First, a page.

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WORKSHOP ON HUMAN MIGRATION IN SOUTHEAST ASIA: THE ROAD LESS TRAVELLED: MOBILITY IN SOUTHEAST ASIAN SOCIETIES
2014/03/31 @ 8:00 AM - 2014/04/01 @ 5:00 PM
Date：31 March- 1 April 2014
Venue：Institute of Asian Studies, Universiti Brunei Darussalam
Since the 1980s and the rise of the so called newly industrialised economies in East and Southeast Asia there has been a sustained growth of migration in some countries, namely Singapore, Malaysia, Brunei and to a lesser extent Thailand. The steady flow of migrants to these receiving societies has been activated by a labour market in which local populations have avoided because of uncompetitive wages and unattractive work conditions.
This development reflects global trends where countries that have experienced high economic growth have resulted in citizens moving out of the lower end of the labour market. The vacuum created is inevitably filled by migrants from low-wage societies, not only from outside the region such as Bangladesh and India but also from the Philippines, Indonesia, and Vietnam. Equally significant is the outflow of migrants from these sending countries to the Middle East and East Asia.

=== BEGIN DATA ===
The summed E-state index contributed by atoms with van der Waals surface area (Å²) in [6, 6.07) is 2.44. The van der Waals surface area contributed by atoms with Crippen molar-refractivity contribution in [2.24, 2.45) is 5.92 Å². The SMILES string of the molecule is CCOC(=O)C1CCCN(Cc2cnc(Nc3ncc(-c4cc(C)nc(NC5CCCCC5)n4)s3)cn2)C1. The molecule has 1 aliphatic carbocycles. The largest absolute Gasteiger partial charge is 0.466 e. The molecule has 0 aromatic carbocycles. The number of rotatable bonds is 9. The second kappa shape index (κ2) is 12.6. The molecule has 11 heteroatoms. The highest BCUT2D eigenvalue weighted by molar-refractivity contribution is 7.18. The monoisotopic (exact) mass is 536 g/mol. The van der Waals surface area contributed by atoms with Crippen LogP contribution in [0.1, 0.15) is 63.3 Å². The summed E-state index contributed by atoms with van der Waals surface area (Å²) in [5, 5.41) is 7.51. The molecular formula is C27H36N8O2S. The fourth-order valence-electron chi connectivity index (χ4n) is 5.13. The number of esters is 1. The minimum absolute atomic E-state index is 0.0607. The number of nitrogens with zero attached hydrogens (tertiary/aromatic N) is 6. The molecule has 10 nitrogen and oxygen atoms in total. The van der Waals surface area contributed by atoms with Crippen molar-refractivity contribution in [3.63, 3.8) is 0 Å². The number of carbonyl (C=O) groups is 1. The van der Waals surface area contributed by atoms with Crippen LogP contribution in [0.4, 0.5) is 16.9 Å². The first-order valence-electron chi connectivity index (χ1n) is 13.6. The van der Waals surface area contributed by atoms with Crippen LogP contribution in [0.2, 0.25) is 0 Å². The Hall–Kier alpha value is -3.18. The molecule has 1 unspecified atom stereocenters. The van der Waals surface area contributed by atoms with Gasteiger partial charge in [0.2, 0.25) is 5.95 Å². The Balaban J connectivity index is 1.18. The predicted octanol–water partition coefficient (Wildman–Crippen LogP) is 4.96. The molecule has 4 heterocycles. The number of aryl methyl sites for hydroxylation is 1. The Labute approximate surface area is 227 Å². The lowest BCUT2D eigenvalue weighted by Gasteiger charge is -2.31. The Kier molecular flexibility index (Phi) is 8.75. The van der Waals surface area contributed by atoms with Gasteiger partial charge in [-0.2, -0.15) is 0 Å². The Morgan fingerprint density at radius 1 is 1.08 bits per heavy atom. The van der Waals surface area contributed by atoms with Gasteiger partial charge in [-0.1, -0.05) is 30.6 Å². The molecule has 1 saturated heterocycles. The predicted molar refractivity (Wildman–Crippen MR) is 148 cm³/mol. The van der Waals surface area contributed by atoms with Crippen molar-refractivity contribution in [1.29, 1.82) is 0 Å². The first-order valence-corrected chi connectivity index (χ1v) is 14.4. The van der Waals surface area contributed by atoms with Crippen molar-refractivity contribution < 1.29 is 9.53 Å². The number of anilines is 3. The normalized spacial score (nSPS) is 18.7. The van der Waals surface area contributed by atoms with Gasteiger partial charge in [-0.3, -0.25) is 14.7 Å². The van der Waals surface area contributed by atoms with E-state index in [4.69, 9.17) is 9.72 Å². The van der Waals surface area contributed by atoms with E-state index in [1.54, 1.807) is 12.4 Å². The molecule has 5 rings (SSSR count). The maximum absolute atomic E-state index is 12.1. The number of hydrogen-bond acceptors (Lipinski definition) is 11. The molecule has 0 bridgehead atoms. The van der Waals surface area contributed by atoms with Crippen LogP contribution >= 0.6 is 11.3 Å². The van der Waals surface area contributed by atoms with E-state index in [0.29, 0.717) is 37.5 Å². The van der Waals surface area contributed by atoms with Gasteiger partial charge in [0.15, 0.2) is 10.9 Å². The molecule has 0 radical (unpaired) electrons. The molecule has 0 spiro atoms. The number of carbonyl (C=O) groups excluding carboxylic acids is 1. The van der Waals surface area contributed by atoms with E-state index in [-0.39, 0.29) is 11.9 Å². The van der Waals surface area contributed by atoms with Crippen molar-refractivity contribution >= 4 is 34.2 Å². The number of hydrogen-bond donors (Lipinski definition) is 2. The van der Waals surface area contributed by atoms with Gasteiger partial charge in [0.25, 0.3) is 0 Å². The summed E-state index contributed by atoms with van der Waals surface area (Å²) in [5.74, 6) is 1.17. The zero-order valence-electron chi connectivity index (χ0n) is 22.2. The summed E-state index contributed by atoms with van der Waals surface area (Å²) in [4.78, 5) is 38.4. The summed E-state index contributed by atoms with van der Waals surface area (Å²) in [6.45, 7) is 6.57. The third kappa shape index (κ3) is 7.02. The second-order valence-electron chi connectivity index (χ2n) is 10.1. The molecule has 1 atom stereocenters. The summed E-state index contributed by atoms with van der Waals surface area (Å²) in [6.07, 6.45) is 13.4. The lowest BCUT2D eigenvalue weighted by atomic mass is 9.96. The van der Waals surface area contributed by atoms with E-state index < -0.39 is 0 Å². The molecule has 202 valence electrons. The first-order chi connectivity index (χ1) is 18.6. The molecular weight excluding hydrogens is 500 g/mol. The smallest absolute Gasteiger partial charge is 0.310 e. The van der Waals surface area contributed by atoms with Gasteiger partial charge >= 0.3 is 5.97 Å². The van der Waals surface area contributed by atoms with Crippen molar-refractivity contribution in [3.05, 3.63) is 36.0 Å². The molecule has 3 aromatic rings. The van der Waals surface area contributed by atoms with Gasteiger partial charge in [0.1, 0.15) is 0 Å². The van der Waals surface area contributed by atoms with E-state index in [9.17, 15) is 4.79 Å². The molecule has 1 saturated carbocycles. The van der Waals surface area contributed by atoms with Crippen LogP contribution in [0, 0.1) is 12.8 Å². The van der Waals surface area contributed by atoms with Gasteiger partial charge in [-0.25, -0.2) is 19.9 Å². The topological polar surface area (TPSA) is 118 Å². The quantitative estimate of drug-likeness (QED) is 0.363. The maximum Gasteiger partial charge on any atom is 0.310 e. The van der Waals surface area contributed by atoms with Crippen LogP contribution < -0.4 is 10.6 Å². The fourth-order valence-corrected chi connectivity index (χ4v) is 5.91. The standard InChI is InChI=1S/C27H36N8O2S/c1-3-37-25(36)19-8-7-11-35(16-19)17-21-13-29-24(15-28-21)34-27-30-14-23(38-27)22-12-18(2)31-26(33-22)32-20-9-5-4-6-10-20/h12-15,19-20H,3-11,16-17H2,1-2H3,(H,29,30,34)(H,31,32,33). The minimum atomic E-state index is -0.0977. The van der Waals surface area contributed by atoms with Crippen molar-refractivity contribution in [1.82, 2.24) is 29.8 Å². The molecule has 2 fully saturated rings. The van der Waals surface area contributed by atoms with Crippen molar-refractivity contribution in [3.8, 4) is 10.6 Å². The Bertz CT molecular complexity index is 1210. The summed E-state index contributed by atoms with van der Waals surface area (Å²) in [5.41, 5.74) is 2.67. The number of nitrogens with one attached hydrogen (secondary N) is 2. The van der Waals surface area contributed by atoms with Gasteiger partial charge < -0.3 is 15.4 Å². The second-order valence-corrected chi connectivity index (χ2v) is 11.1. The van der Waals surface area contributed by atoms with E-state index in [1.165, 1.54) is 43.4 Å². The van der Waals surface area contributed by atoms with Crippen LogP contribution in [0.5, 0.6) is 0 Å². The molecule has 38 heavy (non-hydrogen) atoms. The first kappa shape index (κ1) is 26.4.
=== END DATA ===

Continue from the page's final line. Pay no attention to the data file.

Migration research in the region in the last two decades has been dominated by issues related to the movements of people as a result of the intensification of globalization. However migration inherent in the formation of societies in Southeast Asia has a much longer history and is more varied. Intraregional mobility is deeply embedded in Southeast Asia, which is just as significant as interregional mobility.
This workshop is an opportunity for current and recent researchers on intra- and inter-regional migration in Southeast Asia to discuss their work and also help to identify significant issues of research particular to the region. It brings together young and senior scholars all active in migration research, all of whom have conducted fieldwork in Southeast Asia.
The following papers will be presented: Vietnamese Ethnic Migrants to Malaysia, Transmigration in East Kalimantan (Sasak and Dayak communities), Singaporean Malay Retirees in Johore, Post-colonial Indian Migration to Malaysia, Bangladeshi Male Migrant Workers in Malaysia, Factory Migrant Workers in Penang, Mobile Malaysians in Singapore and London, Filipino Musicians in Asia, Filipino Participation in Voluntary Associations in United Arab Emirates, Filipinos in South Korea and the Politics of Exclusion, Porous Borders and Trafficking in Southeast Asia.
In addition we are calling for other submissions for possible inclusion in a book on mobility in Southeast Asia. Please send abstracts or papers to Prof. Lian Kwen Fee (firstname.lastname@example.org)